(A) An individual . . . shall be determined to be under a disability only if his physical or mental impairment or impairments are of such severity that he is not only unable to do his previous work but cannot, considering his age, education, and work experience, engage in any other kind of substantial gainful work which exists in the national economy, regardless of whether such work exists in the immediate area in which he lives, or whether a specific job vacancy exists for him, or whether he would be hired if he applied for work. For purposes of the preceding sentence (with respect to any individual), 'work which exists in the national economy' means work which exists in significant numbers either in the region where such individual lives or in several regions of the country.


* * *


"(3) For purposes of this subsection, a 'physical or mental impairment' is an impairment that results from anatomical, physiological, or psychological abnormalities which are demonstrable by medically acceptable clinical and laboratory diagnostic techniques.


* * *


"(5) An individual shall not be considered to be under a disability unless he furnishes such medical and other evidence of the existence thereof as the Secretary may require."

 In the present case the disability must have commenced on or before March 31, 1969, because the claimant must meet certain insured status requirements of the Act.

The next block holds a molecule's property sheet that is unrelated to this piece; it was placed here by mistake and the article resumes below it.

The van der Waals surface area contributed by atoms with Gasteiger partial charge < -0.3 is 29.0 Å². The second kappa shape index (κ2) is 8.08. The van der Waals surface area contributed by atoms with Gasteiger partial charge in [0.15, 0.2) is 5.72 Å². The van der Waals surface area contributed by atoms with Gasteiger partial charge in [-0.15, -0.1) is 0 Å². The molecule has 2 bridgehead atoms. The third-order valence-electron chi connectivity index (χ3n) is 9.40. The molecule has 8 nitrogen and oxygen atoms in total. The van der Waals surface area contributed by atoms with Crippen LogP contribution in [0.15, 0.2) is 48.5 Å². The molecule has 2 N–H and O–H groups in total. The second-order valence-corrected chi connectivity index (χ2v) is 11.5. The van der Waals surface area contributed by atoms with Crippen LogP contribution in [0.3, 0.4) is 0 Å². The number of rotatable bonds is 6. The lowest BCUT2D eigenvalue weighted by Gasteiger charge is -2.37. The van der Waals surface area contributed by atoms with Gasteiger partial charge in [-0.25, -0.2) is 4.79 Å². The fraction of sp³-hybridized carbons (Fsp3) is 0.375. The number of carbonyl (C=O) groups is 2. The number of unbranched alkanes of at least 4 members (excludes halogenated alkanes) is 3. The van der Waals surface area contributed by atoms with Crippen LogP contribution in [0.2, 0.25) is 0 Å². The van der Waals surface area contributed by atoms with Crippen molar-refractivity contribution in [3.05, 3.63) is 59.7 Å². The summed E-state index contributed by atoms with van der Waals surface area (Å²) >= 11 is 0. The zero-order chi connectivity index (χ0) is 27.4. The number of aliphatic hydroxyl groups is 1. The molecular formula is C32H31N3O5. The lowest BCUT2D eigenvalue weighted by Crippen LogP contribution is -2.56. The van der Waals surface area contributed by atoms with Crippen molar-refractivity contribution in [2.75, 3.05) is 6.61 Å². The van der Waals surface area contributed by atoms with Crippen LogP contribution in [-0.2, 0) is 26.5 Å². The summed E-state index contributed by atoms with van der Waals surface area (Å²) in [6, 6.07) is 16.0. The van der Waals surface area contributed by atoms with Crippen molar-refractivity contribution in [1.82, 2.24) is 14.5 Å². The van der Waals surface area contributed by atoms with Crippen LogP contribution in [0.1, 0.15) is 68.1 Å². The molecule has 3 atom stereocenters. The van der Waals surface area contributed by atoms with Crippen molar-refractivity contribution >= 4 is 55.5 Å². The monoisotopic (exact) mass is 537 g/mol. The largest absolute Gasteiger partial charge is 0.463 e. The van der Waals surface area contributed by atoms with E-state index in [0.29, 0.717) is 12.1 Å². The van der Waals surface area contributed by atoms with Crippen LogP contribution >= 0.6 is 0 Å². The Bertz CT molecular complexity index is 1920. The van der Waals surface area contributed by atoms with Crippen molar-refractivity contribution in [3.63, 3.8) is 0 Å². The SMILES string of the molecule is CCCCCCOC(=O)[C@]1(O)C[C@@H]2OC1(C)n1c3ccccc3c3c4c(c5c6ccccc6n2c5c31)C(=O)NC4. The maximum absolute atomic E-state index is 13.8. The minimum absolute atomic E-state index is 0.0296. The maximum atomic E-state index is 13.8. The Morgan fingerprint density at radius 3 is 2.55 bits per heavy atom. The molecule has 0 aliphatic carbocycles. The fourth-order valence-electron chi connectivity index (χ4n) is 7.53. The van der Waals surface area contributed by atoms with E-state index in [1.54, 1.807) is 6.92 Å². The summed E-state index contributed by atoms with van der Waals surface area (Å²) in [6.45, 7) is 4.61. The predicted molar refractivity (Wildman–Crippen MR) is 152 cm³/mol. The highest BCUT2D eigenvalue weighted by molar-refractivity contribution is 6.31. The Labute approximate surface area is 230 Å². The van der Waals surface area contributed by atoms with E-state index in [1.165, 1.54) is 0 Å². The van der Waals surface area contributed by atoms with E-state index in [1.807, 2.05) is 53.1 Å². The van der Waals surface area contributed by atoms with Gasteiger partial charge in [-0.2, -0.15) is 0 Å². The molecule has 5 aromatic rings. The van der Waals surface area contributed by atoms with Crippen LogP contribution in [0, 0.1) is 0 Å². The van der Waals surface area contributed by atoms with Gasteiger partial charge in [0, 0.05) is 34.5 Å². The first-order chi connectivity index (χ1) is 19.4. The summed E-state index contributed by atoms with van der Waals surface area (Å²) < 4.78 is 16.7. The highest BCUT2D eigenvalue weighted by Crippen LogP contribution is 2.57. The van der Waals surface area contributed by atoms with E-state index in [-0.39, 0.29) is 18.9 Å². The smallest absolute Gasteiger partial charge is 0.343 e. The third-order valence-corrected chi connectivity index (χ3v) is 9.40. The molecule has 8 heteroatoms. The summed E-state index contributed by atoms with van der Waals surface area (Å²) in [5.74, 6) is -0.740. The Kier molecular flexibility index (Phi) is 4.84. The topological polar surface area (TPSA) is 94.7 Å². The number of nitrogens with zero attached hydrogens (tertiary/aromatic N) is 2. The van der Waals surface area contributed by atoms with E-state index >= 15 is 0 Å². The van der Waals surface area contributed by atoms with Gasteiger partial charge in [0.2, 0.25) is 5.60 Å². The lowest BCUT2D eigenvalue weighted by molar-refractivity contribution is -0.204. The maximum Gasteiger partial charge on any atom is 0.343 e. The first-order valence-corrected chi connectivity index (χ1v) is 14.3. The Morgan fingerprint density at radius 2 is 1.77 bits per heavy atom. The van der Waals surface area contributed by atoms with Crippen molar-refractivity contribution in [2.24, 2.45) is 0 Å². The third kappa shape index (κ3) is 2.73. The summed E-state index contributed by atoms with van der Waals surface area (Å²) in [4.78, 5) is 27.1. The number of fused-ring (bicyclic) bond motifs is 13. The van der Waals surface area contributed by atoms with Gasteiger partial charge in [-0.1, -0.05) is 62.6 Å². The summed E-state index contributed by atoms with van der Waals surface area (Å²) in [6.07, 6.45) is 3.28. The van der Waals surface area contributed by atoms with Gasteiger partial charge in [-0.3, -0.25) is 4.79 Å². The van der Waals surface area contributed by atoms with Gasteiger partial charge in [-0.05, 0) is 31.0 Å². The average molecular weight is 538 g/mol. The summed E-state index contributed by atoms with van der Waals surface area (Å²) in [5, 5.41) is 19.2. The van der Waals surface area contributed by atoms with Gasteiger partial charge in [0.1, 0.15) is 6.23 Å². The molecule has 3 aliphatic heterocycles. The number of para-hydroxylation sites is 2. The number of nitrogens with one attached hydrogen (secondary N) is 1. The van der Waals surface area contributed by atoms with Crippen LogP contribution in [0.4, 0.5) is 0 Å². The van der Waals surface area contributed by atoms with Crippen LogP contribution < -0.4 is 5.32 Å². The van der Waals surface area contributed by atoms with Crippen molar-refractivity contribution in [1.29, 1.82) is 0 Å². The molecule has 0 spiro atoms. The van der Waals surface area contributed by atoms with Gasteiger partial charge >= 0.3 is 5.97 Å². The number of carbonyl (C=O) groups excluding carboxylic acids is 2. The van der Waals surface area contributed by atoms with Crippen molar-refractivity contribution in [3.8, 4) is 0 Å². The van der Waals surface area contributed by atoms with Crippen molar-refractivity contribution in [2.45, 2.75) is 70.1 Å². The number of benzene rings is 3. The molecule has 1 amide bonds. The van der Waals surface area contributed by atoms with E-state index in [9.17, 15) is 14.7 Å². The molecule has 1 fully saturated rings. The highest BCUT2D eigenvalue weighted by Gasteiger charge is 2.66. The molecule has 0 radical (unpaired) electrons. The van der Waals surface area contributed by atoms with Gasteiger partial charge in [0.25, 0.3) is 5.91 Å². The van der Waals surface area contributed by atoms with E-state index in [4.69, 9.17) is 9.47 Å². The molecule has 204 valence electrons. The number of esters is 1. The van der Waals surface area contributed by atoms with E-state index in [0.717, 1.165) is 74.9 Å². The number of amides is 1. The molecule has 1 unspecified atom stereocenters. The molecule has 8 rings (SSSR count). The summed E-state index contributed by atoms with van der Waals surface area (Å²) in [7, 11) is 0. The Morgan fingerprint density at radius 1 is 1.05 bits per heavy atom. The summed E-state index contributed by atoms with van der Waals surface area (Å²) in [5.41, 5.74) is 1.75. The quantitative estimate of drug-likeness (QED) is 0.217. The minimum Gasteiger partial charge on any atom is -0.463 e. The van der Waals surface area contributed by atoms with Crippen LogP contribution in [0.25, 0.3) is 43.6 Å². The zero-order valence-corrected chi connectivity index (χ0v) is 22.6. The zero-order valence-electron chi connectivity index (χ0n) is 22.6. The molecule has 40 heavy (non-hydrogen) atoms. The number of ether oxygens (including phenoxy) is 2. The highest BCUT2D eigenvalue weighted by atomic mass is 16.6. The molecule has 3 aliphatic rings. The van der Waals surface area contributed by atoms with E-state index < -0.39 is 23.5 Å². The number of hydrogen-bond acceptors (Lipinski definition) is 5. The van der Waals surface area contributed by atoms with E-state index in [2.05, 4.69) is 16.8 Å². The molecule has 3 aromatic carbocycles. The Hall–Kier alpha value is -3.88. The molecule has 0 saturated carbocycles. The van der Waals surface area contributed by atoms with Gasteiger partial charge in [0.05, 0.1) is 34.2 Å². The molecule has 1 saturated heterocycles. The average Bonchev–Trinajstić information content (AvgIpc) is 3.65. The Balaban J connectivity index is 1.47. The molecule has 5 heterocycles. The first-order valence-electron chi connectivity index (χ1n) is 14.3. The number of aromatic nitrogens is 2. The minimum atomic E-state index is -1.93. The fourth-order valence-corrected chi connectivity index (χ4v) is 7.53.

The plaintiff, a 48 year old woman, filed her application for disability benefits on August 30, 1970 (Tr. 31-34). In it she stated that she became unable to work in 1964, and she described her impairment as a "nervous condition, arthritis and bursitis". During the course of a disability interview on that day (Tr. 45-48), she stated that her impairment began in 1960 when she had a hysterectomy. After that she would easily become nervous and upset. She related that in the early 1960's she developed bursitis which developed into arthritis. She began losing some time at work because of these conditions and she stated that in 1964 she discontinued working on her doctor's advice. Claimant indicated that since she stopped working her arthritis has become more severe and has spread to her arms, legs, and shoulders. She stated that she takes medication for her nerves and occasionally gets stomach spasms. Claimant further indicated that she was advised to stay as calm as possible and to avoid climbing steps when she has arthritis pains in her legs. In describing her daily activities, claimant stated that she lives with her husband and daughter. She stated that she did the cooking and light housekeeping but her daughter does the scrubbing. Claimant indicated she used public transportation to travel, and that she was able to take care of her personal needs. Claimant described her work experience from 1953-1964 as a packer for a food market. This job required her to lift packages of vegetables weighing up to 5 pounds and place them on a conveyor belt. The physical requirements of this employment included standing and bending. Prior to her job as a packer, plaintiff was employed in a position where she tied bows on boxes of stationery. At this initial interview plaintiff indicated that her formal education went up to the tenth grade, but at the subsequent hearing she corrected this to indicate she had only completed the sixth grade.